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Nabucco (2001)

| Music | TV Movie 2001


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Credited cast:
Fabio Luisi ...
Himself - Musikalische Leitung
Leo Nucci ...
Nabucco, König von Babylonien
Miroslav Dvorský ...
Ismaele, Neffe des Königs von Jerusalem (as Miro Dvorsky)
Giacomo Prestia ...
Zaccaria, Hohepriester der Hebräer
Maria Guleghina ...
Abigaille, Sklavin, vermeintliche erstgeborene Tochter Nabuccos
Marina Domashenko ...
Fenena, Tochter Nabuccos
Goran Simic ...
Der Oberpriester des Baal
Walter Pauritsch ...
Abdallo, ein Offizier des Königs von Babylon
Renate Pitscheider ...
Anna, Schwester des Zaccaria
Chor und Orchester der Wiener Staatsoper ...
Chor und Orchester
Rest of cast listed alphabetically:
Bühnenorchester der Wiener Staatsoper ...
Themselves - Bühnenorchester
Eleven der Ballettschule der Wiener Staatsoper ...


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Release Date:

2001 (Austria)  »

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Aspect Ratio:

16:9 HD
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User Reviews

A very good Nabucco with a compelling Guleghina and Nucci in one of his best performances

Nabucco is not one of Verdi's very best, in regard to the plot, but musically it is the first Verdi to consistently scream of "masterpiece", with Va Pansiero and Dio Di Guida the highlights. This production is very good, if perhaps not the best version. My first choice has always been the 1985 Bruson and Dimitrova production, though I do like the 2002 Met production and 1979 production with Milnes and Bumbry(if more musically than visually).

If there are any complaints I have of this Nabucco, it is not many as such but enough to not make me like the production more. Firstly, some of the camera work. Mostly it is solid, but others where it focuses too much on someone or something and nothing else for too long. This was especially true in the finale of Act 1 with the camera focused on Fenena and nobody else. Another problem was some of the symbols. I wouldn't mind if they were there to enrich the story, but I would if they proved distracting and felt too much, like they did here.

There was also one performance I wasn't taken with, and that was the Ismaele of Miroslav Dvorsky. Now Dvorsky has a great voice, ringing, dark and musically used. The problem was his acting, although it is a problem I find with a number of Ismaeles it was too stolid and almost as if he thought he was singing in a concert. I know others may be deterred by the prolonged applause between Va Pansiero and the Prophecy scene, understandable as it can hinder the reprimand following dramatically, but seeing as this is true of other Nabuccos as well I didn't mind so much.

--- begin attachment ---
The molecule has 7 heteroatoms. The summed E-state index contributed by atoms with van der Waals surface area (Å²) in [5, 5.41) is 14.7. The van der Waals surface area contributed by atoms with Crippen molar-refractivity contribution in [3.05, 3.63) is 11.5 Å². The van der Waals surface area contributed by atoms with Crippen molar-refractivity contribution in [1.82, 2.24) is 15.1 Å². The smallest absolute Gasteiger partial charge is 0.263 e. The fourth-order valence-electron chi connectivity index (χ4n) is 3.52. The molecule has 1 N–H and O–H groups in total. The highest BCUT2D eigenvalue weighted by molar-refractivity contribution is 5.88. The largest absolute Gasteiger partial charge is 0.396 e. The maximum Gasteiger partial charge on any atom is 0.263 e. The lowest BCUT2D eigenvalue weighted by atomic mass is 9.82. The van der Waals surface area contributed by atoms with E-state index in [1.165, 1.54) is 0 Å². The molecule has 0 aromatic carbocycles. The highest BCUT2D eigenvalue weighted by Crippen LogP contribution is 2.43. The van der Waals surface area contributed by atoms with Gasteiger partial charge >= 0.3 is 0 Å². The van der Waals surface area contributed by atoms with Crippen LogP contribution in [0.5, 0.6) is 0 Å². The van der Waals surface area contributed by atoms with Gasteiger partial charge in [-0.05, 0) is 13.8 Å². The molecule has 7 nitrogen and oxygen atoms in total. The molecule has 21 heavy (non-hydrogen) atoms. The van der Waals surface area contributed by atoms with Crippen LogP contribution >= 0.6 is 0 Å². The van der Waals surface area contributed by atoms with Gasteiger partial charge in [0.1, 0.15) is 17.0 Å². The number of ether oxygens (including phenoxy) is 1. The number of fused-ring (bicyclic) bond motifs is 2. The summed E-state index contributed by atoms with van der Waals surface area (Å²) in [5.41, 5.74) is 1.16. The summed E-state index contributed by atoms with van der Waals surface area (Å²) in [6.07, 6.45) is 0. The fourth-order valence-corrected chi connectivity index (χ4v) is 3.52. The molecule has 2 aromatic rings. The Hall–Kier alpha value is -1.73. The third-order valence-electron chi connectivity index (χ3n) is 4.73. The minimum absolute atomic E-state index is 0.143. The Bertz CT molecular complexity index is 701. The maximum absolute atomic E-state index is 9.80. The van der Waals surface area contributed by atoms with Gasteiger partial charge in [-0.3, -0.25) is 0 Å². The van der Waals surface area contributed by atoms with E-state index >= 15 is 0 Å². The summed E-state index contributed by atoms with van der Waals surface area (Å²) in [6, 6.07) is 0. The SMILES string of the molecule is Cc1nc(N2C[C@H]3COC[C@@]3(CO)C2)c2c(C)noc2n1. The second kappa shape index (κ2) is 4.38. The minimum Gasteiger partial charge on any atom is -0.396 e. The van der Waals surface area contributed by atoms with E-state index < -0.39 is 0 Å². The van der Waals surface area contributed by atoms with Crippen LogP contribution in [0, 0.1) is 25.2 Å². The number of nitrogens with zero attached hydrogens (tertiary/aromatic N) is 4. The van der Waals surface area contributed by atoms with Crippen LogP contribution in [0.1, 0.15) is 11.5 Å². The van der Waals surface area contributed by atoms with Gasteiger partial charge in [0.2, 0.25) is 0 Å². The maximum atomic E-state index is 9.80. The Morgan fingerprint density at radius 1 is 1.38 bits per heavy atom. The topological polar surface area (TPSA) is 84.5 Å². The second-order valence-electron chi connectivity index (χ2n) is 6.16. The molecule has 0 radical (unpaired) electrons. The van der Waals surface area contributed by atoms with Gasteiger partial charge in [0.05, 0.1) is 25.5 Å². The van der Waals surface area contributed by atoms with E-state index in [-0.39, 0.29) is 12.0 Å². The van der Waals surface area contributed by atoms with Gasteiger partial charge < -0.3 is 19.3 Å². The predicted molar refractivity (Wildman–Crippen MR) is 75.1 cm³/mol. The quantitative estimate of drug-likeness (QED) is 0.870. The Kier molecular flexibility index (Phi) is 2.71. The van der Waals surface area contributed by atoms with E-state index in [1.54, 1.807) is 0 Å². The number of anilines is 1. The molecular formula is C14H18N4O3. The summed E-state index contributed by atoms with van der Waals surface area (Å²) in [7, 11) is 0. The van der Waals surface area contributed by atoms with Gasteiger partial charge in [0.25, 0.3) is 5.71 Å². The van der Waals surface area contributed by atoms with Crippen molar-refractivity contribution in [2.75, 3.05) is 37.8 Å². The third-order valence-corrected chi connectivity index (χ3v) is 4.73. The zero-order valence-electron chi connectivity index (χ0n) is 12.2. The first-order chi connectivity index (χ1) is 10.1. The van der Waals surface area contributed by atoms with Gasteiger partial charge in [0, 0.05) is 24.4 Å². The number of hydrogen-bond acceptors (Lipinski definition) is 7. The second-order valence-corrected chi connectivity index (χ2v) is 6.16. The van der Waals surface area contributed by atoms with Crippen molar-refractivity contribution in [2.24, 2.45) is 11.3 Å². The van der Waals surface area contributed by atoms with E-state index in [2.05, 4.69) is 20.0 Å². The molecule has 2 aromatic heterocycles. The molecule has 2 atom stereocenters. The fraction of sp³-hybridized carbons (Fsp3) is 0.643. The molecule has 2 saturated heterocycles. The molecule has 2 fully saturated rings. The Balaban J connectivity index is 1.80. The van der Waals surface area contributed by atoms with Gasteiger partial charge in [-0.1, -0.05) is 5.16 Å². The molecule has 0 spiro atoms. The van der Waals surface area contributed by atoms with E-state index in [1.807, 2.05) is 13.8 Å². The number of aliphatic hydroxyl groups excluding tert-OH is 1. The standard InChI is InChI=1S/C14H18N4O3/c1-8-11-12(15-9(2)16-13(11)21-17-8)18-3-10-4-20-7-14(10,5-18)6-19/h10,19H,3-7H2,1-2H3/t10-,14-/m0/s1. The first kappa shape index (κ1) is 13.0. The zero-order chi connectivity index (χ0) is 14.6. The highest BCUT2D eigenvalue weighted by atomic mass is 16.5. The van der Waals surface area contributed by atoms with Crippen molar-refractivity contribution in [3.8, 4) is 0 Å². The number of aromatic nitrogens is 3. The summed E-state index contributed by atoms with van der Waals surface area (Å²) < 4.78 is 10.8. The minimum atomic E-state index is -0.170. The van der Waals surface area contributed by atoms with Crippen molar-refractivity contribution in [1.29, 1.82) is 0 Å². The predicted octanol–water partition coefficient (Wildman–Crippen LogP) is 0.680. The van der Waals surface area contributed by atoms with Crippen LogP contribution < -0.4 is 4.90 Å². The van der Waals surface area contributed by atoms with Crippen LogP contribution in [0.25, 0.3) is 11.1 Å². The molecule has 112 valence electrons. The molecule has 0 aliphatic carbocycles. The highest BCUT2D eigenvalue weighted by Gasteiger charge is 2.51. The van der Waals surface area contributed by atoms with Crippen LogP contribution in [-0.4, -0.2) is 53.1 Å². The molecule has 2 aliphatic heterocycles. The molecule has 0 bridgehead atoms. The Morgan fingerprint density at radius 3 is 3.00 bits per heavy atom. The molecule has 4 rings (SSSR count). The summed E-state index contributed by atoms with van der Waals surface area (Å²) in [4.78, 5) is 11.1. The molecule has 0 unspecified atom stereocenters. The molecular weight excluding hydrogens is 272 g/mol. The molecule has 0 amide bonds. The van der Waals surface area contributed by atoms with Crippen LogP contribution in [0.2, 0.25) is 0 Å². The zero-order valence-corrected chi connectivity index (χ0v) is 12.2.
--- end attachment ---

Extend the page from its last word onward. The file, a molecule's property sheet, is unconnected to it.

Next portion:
So much compensates though. I did very much like the stylised blues and grey colour scheme of the sets, and the fading of the lighting over Verona was very effective. The costumes, especially with the Hebrew slaves who are dressed like holocaust prisoners in a sense, are acceptable enough, and the ballet sequences are interestingly choreographed and credibly performed. Musically, this Nabucco is superb. I loved the balance and power of the orchestral playing, the chorus sing Va Pansiero with stirring poignancy and Fabio Luisi's conducting is full of brisk tempos and precise efficiency.

And other than Dvorsky, the principals are great. Marina Domaschenko is an excellent Fenena, stylishly acted and beautifully sung. Giacomo Prestia is wonderful as Zaccaria, the voice is fresh and sonorous in alternative to wobbly and his prophesying is suitably impassioned. But it is the two leads that dominate, and what performances they are. Maria Guleghina is a very compelling Abaigaille, the role is a voice-killer, and not only is the voice powerful and sounds as though it is in command with the music but her acting is forceful. Leo Nucci is every bit as good in the title role(his third best performance on DVD after his 1989 Il Barbiere Di Siviglia and his 2001 I Due Foscari), better than Pons in the role if not quite as good as Bruson and Milnes. While the acting is slightly overdone at first, it gets better and better until it is rich, intense and emotionally devastating, and the voice is quite dark and still fascinating, not as pushed as it sometimes can be.

Overall, very good and worth the look for the two leads. 7/10 Bethany Cox

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